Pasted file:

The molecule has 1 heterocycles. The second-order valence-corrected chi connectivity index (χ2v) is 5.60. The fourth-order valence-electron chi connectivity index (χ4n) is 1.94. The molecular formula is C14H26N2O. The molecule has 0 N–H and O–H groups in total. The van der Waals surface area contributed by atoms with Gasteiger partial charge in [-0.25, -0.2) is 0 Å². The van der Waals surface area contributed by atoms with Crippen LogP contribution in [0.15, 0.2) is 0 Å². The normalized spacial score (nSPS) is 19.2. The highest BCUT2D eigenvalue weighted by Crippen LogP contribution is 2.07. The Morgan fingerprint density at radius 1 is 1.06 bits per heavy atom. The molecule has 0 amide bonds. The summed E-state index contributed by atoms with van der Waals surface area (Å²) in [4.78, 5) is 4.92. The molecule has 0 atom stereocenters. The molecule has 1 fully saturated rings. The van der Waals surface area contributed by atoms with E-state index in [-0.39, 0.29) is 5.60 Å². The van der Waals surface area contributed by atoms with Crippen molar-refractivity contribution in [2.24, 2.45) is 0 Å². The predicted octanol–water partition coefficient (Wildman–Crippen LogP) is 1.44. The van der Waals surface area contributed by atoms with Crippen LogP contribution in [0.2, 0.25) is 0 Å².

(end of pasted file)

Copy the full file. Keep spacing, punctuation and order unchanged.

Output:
The molecule has 1 heterocycles. The second-order valence-corrected chi connectivity index (χ2v) is 5.60. The fourth-order valence-electron chi connectivity index (χ4n) is 1.94. The molecular formula is C14H26N2O. The molecule has 0 N–H and O–H groups in total. The van der Waals surface area contributed by atoms with Gasteiger partial charge in [-0.25, -0.2) is 0 Å². The van der Waals surface area contributed by atoms with Crippen LogP contribution in [0.15, 0.2) is 0 Å². The normalized spacial score (nSPS) is 19.2. The highest BCUT2D eigenvalue weighted by Crippen LogP contribution is 2.07. The Morgan fingerprint density at radius 1 is 1.06 bits per heavy atom. The molecule has 0 amide bonds. The summed E-state index contributed by atoms with van der Waals surface area (Å²) in [4.78, 5) is 4.92. The molecule has 0 atom stereocenters. The molecule has 1 fully saturated rings. The van der Waals surface area contributed by atoms with E-state index in [-0.39, 0.29) is 5.60 Å². The van der Waals surface area contributed by atoms with Crippen molar-refractivity contribution in [2.24, 2.45) is 0 Å². The predicted octanol–water partition coefficient (Wildman–Crippen LogP) is 1.44. The van der Waals surface area contributed by atoms with Crippen LogP contribution in [0.2, 0.25) is 0 Å².